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The word bezoar comes from the Arabic bazahr or badzehr, meaning counterpoison[iv] and it is also mentioned in ancient Hebrew texts as bel zaard, “master” or “master of poison.”[v] Its power to counteract poison may come from a near eastern goat, the markhor. In Persian, mar is snake and khor means to eat. Snake-eater. So presumably immune to venom. Except that the markhor is an herbivore dining upon grasses and leaves. Misnomer alert! The name may have to do with their corkscrew-like horns (reminiscent of a winding snake) or that they are known to kill snakes on occasion.[vi]

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This handsome markhor is clearly eating carrots or yam, not a snake.  Source: A. Savin, A Markhor in Berlin Tierpark, Wikimedia Commons.

Whatever the origins of the belief in curing poison, bezoars were popular in the Middle Ages and into the 17th century as antidotes. They were carried as charms, included as decor or attached to drinking and eating vessels to protect the diner, and tests were even designed to detect fakes –the selling of which was a punishable offense.[vii]

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Another Frenchman represented in our collections’ holdings, barber surgeon Ambroise Paré, conducted an experiment to test the healing properties of a bezoar stone in the 1500s.[viii] A royal cook caught stealing silver had been sentenced to death. The cook was offered the alternative of being poisoned and then being given a bezoar under Paré’s supervision. If the cook survived the poisoning, he’d be spared. The cook lived only seven hours after the poison was administered, and Paré concluded the bezoar could not cure all poisons.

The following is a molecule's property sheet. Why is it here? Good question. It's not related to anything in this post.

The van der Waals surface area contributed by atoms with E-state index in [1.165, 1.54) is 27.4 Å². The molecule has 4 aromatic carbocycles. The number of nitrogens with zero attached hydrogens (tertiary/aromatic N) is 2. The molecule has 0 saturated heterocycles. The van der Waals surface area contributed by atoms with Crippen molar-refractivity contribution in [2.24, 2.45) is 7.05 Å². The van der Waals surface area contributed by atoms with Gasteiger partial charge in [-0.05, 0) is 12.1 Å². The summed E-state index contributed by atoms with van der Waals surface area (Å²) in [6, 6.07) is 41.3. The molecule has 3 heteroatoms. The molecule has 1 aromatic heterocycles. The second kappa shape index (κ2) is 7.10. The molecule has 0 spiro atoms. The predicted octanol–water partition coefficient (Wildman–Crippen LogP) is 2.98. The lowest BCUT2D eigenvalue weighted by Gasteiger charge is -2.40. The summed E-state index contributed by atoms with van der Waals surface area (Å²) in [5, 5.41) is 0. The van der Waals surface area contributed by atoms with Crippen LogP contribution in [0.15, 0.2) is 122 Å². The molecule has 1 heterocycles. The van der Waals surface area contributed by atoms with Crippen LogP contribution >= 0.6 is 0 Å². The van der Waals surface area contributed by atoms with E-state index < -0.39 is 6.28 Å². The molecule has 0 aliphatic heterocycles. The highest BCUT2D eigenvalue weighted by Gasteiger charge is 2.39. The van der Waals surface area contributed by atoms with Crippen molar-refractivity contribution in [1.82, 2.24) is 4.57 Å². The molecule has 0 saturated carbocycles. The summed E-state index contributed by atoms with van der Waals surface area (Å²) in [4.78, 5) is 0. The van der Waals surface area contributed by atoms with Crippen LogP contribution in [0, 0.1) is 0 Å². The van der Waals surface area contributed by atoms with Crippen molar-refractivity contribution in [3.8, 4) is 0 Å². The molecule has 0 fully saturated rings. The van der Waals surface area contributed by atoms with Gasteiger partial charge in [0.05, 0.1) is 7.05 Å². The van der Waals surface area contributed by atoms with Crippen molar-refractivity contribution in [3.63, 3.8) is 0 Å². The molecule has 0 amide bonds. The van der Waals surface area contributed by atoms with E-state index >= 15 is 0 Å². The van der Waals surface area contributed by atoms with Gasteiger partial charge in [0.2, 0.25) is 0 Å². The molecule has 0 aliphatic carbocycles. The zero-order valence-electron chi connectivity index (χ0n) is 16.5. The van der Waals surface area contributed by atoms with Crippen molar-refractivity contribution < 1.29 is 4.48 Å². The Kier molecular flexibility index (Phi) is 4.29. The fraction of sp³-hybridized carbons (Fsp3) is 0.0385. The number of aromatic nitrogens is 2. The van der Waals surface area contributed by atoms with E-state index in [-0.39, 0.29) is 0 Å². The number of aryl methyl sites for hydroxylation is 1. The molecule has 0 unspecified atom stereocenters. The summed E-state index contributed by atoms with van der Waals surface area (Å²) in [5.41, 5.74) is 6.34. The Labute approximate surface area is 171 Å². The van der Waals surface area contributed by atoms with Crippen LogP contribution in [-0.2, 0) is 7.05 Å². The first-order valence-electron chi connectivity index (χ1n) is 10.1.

Still, the bezoar as antidote and mythical token lives on in the popular imagination. In J.K. Rowling’s Harry Potter stories, Professor Snape quizzes Harry on where he’d find a bezoar in his first potions class and later when his friend Ron Weasley is poisoned with mead –intended for Professor Dumbledore- Harry quickly shoves a bezoar down Ron’s throat.

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Box of bezoars and Half Blood Prince movie still.  Source.

Join us for a free First Mondays lunchtime tour in our Drs. Barry and Bobbi Rare Book Reading Room for a chance to see our bezoar in person. It’s well worth a visit even if poison and goat guts aren’t high on your to-do list; the Rare Book Room is pretty much the real life Hogwarts.

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References:
[i] Rosner, F. (trans.) 1988. Maimonides’ Medical Writings, Treatises on Poisons, Hemorrhoids, Cohabitation. The Maimonides Research Institute, Haifa, 1988, 49-50.
[ii] Eng, Katharine and Marsha Kay. “Gastrointestinal Bezoars: History and Current Treatment Paradigms,” Gastroenterology & Hepatology. Vol. 8, Issue 11, November 2012. 776.
[iii] Pomet, Pierre. A compleat History of drugs. Bonwick, London. 1725.
[iv] Williams, Randolph S. “The fascinating history of bezoars,” The Medical Journal of Australia. Vol. 145. December 1986. 613.
[v] Barroso, Maria Do Sameiro. “The bezoar stone: a princely antidote,” Acta Med Hist Adriat. 2014;12(1):78.
[vi] “Capra falconeri – Markhor.”Brent Huffman. An Ultimate Ungulate Fact Sheet. Accessed November 11, 2016.
[vii] Williams. 613.
[viii] Thompson, C. J. S. (1924) Poison Mysteries in History, Romance and Crime J.B. Lippincott, New York, 61-62.